Increasing the percentage of electricity generated from renewable sources has been achieved by the following action items under way:
- Local, regional, and statewide energy planning efforts that emphasize the need for data-driven decision making and use of most cost effective, locally available resources;
- REF projects;
- Private capital in conjunction with REF grant money;
- Additional state appropriations for renewable energy projects;
- PPF loan program support of renewable energy projects;
- Recapitalization of PPF loan program to support additional projects;
- Federal funding of renewable energy projects, including the Denali Commission, the Department of Energy, and the United States Department of Agriculture (USDA);
- Energy efficiency and conservation programs such as AEA's Village Energy Efficiency Program (VEEP), Alaska Commercial Building Energy Audit Program, and public education and outreach activities that lower overall energy consumption, thereby increasing the percentage of power that is generated by renewables.
|3: Strong Communities|
Target #1: Reduce the number of communities (public entities) that are noncompliant with management sustainability indicators by five percent each year.
1. Workers' Compensation policy - If an entity has an active policy or not.
2. Municipal elections - If the required election was properly held and certified.
3. Financial Audits - If the required state or federal financial audits have been completed and filed.
4. Liens - If liens or judgments are filed against the entity.
5. PERS Debt - If an entity is current on their PERS payments.
6. Fuel Loans - If an entity borrowed loans for purchase of fuel and is current on its payment; and
7. Financial Documents (budgets, audits/certified financial statements) - if an entity has completed and filed these documents.
While these indicators still prove useful for determining the health of a community, the entities previously selected and measured since 2009 are no longer relevant. Some entities have since dissolved while new ones have incorporated. A new list of 352 entities in a total of 212 communities have been chosen to more accurately reflect the contact and assistance offered by DCRA. These include: cities and non-home rule boroughs with a population under 2,500; entities that have received Community Assistance Payments for the past three years; and Federally Recognized Tribes located within communities that are neither abandoned or with a population above 2,500.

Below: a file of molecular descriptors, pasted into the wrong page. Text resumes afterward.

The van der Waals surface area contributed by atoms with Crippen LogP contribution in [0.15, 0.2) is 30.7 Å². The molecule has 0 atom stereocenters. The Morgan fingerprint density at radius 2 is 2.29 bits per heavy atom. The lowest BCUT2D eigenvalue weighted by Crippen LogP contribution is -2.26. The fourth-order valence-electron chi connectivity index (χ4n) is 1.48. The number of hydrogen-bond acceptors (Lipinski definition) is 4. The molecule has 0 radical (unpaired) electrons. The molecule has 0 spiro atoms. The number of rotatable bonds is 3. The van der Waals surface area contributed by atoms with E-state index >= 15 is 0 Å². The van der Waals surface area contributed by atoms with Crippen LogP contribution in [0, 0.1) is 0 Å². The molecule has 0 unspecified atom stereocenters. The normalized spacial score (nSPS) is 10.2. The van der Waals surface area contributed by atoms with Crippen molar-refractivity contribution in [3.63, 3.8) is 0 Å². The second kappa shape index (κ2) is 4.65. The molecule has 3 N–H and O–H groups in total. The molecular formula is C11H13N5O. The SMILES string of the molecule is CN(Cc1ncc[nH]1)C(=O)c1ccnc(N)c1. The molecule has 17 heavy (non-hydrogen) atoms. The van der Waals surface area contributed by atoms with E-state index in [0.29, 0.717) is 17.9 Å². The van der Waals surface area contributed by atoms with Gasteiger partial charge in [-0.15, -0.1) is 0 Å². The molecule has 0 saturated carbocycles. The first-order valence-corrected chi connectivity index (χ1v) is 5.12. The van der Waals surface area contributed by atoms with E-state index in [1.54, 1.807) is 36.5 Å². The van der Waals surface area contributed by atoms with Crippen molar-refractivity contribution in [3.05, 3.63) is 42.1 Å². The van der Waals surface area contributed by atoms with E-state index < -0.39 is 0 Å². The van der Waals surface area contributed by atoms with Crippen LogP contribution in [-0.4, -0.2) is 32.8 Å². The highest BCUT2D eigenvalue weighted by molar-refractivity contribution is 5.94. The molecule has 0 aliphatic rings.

The compliance rate of the new entities for FY2020 is 79.8%. Of the seven indicators, the highest percentage of noncompliance was found within the metrics that measure lien and PERS debt compliancy with 32% and 28% noncompliant, respectively. DCRA will further examine the efficacy and reliability of these seven indicators in upcoming years considering staff's reduced resources to work with communities, accuracy of data, timeliness of information reported, community resources, and new Best Practice methodologies.
Target #2: Increase the number of users trained on the Utility Management training courses.
|4: Consumer Protection|
Target #1: 100 percent of tariff matters are reviewed and processed within regulatory timelines.
Target #2: Manage licensure of Alaska businesses and professionals.
Target #3: Charter, license or register entities and persons in regulated financial services industries.
Current as of December 9, 2020